Williams' medical records show that on March 22, 2005, two months after her January 2005 surgery, Dr. Raja noted that Williams' vision had improved to nearly 20/40 in her left eye, but that her right eye "has had a flare of her cystoid macular edema with a trace of epiretinal membrane" and that her vision in that eye was 20/50. Raja remarked that if Williams should remain symptomatic in the right eye, he would recommend another vitrectomy and membrane peel in the right eye, but indicated that he wanted Williams to first see her ophthalmologist for a determination if a change in her glasses would alleviate her symptoms.

Dr. Raja testified that uveitis typically has a fluctuating clinical course in most patients, and that in Williams' case it resulted in a recurrence of the epiretinal membrane and accumulation of macular edema.

On March 18, 2005, Dr. Raja signed a medical release form in which he indicated that Williams could return to work, without restrictions, on March 23, 2005. However, the surgical procedures that Raja had performed on Williams' eyes to this point were not the last procedure he performed on her eyes.

Williams testified that when she returned to work in March 2005 she told Berger what had been done, that she was doing all right and that she needed a magnifying screen to see better. The respondent provided the magnifying screen for Williams. Williams testified, "It helped me a great deal. I was able to see. I was able to see clearly. IT raised the font for me and with the magnifying screen, and then I brought in my own magnifying glass and more lighting from home, that helped."

Williams testified that when she returned in March 2005 she also told people, including Berger and Malnory, that there were problems going on now in her other eye and that she would have to go for surgery for that. Williams testified that she told Berger and Malnory this her first day back; that she explained that her left eye was fine-was doing better now but the right eye was acting up and there was going to have to be surgery done on that.

Williams testified that Berger talked to her about overtime and lunch swipes right before she went out for surgery in January 2005 and then again when she came back around March 2005. Williams recalled being told by Berger that she was not allowed any overtime and that if she did not get lunch, she could not swipe no lunch; that there wasn't to be any overtime on her pay card at all.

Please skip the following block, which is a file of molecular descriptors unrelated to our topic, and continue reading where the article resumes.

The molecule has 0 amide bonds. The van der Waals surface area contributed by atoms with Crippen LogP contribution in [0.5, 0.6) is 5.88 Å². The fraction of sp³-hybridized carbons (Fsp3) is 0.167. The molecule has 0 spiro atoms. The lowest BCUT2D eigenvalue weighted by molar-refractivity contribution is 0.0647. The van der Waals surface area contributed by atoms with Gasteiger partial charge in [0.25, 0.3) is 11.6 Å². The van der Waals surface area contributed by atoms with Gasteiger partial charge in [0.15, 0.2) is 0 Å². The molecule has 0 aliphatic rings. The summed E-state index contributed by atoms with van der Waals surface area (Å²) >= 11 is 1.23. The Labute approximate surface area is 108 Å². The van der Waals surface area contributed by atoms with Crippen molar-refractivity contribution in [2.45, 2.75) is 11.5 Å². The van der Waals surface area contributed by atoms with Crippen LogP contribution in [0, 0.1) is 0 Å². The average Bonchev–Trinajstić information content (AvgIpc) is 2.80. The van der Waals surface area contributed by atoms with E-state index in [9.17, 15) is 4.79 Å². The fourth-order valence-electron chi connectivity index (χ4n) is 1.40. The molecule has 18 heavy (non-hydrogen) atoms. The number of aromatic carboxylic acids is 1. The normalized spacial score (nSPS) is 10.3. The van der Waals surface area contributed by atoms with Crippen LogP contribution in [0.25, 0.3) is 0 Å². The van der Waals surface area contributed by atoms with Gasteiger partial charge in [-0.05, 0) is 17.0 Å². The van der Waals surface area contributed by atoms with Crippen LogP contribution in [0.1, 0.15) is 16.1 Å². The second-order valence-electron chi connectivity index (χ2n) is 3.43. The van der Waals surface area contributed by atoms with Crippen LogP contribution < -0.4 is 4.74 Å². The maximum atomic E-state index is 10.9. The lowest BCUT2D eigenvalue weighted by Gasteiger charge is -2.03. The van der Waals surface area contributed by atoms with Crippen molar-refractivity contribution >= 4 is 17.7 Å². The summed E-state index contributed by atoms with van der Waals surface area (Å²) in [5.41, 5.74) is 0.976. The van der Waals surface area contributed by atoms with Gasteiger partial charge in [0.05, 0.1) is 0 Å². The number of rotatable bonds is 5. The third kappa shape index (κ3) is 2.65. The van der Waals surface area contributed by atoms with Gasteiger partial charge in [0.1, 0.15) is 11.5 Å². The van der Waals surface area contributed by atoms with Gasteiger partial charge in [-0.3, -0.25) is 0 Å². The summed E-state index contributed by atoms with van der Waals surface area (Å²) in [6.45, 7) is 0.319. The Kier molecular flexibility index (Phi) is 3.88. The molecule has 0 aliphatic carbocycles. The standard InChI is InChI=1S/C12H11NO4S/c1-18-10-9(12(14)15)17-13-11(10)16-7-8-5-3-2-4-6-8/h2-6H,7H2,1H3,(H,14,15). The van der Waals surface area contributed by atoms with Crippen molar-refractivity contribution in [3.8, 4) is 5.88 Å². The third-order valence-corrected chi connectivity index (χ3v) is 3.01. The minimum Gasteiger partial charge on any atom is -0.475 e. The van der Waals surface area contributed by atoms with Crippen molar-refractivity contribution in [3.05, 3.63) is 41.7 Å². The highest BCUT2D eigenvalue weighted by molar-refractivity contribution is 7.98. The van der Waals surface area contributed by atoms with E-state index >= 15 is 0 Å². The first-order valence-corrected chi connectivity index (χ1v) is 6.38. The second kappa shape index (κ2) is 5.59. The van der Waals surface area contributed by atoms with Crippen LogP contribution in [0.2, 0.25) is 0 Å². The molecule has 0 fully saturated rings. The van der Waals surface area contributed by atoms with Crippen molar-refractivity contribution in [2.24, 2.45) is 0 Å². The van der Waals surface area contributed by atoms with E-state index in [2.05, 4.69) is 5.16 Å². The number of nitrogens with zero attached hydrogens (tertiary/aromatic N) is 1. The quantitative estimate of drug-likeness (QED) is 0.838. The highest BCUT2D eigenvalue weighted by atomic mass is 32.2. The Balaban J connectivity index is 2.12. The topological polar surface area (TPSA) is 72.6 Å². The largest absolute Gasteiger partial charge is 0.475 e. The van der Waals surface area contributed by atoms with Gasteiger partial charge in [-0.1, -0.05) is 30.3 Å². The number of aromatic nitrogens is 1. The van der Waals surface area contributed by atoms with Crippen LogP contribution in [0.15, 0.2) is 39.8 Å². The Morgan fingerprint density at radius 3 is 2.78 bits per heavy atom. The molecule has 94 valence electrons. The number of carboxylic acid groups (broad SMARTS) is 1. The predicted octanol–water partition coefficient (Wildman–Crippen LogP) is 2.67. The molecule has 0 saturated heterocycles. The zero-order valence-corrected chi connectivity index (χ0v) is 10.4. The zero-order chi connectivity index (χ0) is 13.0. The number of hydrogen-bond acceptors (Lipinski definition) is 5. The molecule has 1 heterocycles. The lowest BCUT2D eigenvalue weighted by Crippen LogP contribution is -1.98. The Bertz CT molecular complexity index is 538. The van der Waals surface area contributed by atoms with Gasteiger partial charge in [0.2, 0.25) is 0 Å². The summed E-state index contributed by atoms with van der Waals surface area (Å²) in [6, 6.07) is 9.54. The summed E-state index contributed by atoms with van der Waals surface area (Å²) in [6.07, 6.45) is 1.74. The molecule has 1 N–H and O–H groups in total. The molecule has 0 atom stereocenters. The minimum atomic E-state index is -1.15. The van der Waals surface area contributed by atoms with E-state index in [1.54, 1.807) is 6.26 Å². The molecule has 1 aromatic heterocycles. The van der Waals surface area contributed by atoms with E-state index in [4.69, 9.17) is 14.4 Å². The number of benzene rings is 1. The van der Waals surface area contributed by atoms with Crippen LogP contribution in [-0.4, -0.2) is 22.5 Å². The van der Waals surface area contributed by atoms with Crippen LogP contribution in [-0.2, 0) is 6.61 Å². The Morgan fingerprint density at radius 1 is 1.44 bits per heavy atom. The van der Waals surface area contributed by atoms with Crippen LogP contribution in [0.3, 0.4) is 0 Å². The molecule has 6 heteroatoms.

Williams testified that it was not possible to perform her job with the restrictions of not swiping no-lunches and no overtime. Williams testified that scheduling and the need to arrange coverage for shifts when employees called in sick or to take time off would cause her to incur overtime or not be able to take a lunch break.

ROMAs Giese and Rogers presented similar testimony. Giese testified that the greatest factor in her incurring overtime was "trying to find someone, if you had an ill call, so you were probably having to make calls or trying to arrange help." T1, 215. Rogers testified that the biggest part of her job that contributed to overtime was "Payroll, last minute call-ins, trying to fill the staffing holes." T1, 244.

Complainant's Exhibit #24 is Williams' Time Card Report (pay sheet) for various pay periods in 2004 and 2005. Bates page number R0143 of this exhibit shows Williams' time for the pay period of 06/12/2005 to 06/25/2005. It shows that for the first week of this pay period Williams worked 9.5 hours each day Monday through Thursday and that she took 2.0 hours of PTO on Friday, for a total of 40 hours. It shows that for the second week of this pay period Williams worked a varying number of hours Monday through Friday, for a total of 40 hours.

There are a number of dots on Williams' pay sheet next to several dates that Williams worked during the period from 06/12/2005 to 06/25/2005. The dots indicate that someone had made a change on Williams' pay sheet. Complainant's Exhibit #23 is an audit report with different date ranges. An audit report identifies who made changes to a pay sheet, what changes were made and when the changes were made. Bates pages R0078 and R0079 of Complainant's Exhibit 23 shows that between June 16, 2005 and June 27, 2005 (payroll Monday), Williams made changes to add or subtract time to the time she clocked out of work and to record 2.0 hours of PTO for June 17.

Williams testified that she was incurring overtime and would work through her lunch period, but could not report overtime or swipe no-lunch. Williams testified that therefore what she did was to deduct time for missed lunches and overtime from her PTO and days that she was able to leave early. Williams testified that she kept track of her swipe-in and swipe-outs for the whole two-week pay period; that on payroll Monday her pay slip would be the first one she'd do, and that she would make sure there was no overtime.